Bloomberg Pushes Congestion Pricing Plan

New York Senate Majority Leader Joseph Bruno, left, and New York City Mayor Michael Bloomberg talk to reporters in Albany, N.Y., in this file photo taken May 14, 2007. Bloomberg's congestion pricing plan, in which cars would be charged $8 and trucks $21 to drive into Manhattan south of 86th Street, will have to get through Albany on Monday, where it faces some strong opposition and bad timing. AP Photo/Mike Groll, file

A proposed "congestion pricing" toll system to reduce traffic and pollution will be too expensive, its array of cameras for enforcement will threaten civil liberties, and downtown businesses will shrivel.

New York City, 2007?

Try London — 2002.

Those were the dire predictions a half-decade ago when the British city pioneered what New York City Mayor Michael Bloomberg hopes to repeat now. In London, the results include a drop in traffic congestion by 20 percent and a similar decrease in carbon emissions in London's central zone since 2003.

But the plan to help fight global warming, in which cars would be charged $8 and trucks $21 to drive into Manhattan south of 86th Street, will first have to get through state lawmakers in Albany on Monday. It faces some strong opposition and bad timing.

In London, where the fees were about double what Bloomberg proposes, "there was enormous opposition, both politically and from business owners and ultimately it was approved through a long and arduous political process, much like we have here," said Steven Polan, a Manhattan lawyer who worked for London's government on its congestion pricing plan after working for New York's Metropolitan Transportation Authority.

"The difference was," he said, "they don't have a state government there that stands between the federal government that wants to give out money and the city that wants to get it."

The U.S. Department of Transportation plans to choose up to three cities for pilot programs to combat traffic and pollution, providing up to $500 million for each winner to implement the plan. In May, organizers of the C40 Large Cities Climate Summit in Manhattan said cities generate 80 percent of heat-trapping greenhouse gases yet cover less than 1 percent of the Earth's surface.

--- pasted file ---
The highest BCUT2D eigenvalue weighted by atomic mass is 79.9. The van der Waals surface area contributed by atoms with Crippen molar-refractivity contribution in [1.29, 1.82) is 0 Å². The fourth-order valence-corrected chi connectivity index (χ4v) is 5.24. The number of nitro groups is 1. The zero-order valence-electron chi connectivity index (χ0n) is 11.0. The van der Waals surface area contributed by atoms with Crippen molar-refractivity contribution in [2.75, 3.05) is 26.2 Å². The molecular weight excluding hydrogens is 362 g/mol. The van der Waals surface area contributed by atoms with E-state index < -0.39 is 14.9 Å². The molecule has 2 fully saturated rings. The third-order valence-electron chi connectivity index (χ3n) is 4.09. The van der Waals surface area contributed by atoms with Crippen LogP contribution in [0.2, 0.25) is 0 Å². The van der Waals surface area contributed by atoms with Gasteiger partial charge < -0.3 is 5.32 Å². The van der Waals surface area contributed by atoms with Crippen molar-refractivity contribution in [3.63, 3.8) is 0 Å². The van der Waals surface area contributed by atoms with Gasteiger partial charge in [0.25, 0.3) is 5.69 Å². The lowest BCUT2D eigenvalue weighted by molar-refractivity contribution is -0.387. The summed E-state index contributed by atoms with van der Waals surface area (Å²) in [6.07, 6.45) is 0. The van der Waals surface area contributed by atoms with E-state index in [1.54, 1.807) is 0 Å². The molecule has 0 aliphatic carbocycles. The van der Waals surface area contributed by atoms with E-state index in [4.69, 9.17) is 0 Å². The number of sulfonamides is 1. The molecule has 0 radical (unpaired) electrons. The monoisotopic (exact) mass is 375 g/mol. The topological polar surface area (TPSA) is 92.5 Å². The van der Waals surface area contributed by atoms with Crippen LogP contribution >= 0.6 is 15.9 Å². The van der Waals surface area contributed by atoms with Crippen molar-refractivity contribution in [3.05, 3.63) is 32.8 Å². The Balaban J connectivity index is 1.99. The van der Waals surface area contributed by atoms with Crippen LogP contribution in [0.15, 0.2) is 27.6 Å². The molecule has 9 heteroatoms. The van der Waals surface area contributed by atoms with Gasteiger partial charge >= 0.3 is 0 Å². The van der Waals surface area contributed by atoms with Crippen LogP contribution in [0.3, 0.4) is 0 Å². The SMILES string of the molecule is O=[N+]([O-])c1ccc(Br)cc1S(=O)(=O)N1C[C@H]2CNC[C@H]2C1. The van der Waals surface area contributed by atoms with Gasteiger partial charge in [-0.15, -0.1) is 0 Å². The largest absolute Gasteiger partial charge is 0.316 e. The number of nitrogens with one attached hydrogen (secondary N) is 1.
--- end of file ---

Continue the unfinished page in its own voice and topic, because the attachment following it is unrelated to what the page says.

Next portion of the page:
New York state Senate leader Joseph Bruno, a Republican, says Monday is the federal government's "drop-dead date" for New York to commit itself to Bloomberg's proposal.

But that commitment could take many forms. A letter signed by Gov. Eliot Spitzer, Bruno and Assembly Speaker Sheldon Silver might be enough. That wouldn't require a vote by the Democrat-led Assembly on Monday, which hasn't yet planned to reconvene to consider the measure. Silver, however, could raise the issue in a closed-door conference he called for Monday in Manhattan.

Silver, a Manhattan Democrat, hasn't publicly come out for or against the concept but has said incentives such as fare reductions and other measures might work better than tolls. He also believes a commission could be created after the state commits to congestion pricing to find the best way to implement any plan.

Supporters of Bloomberg's plan argue that hard choices are required for New York City's future. They also cite the immediate benefits: Clearing the air in "hot spots" that threaten children's health; reducing traffic congestion in a choked Manhattan striving to remain the world's financial epicenter; and the lure of up to $500 million in federal funds. The Bloomberg administration predicts that street traffic would decrease by 6 percent in lower Manhattan during the three-year pilot project as more people use public transit.

But approval of Bloomberg's plan in Albany will likely require deft diplomacy, bipartisan cooperation and a thick skin in a Legislature long criticized as slow, dysfunctional and ruled absolutely by each chamber's majority party: Republicans in the Senate and Democrats in the Assembly.

It's also not the best time for quick agreement. In recent weeks Bruno has called Spitzer a spoiled brat and the governor has gone to Senate districts to trash Bruno and his senators as lazy and self-serving. Each has called for investigations of the other over charges of improper travel and political espionage.

Both, though, support congestion pricing.

"This is a time when they can show the bickering isn't carrying over to the policy arena; or conversely, that it is," said Lee Miringoff of the Marist College poll that tracks New York politics. "But regardless, it's a tough sell to the public."

A WNBC/Marist Poll released last week Wednesday found 61 percent of residents in New York City and its surrounding suburbs oppose Bloomberg's plan. Within Manhattan, 48 percent support the plan and 46 percent oppose it.

The plan has also created rare alliances between Republican senators in the suburbs who see a dreaded commuter tax and Democratic Assembly members in the city who worry about the cost to outer borough residents and civil liberties with all those cameras.

For Bloomberg, the Republican-turned-independent, congestion pricing could be a global warming victory in any presidential bid next year as well as an important piece of his legacy as mayor. He'll set up shop Monday in Albany to push for approval.

The issue is also important for the Senate's Republican majority. Billionaire Bloomberg's significant campaign contributions have helped the Senate Republicans cling to a slim and shrinking majority and the popular mayor's endorsements in the 2008 legislative campaigns could be critical in some New York City districts targeted by Democrats looking to take control of the chamber.
  • Kenly Walker

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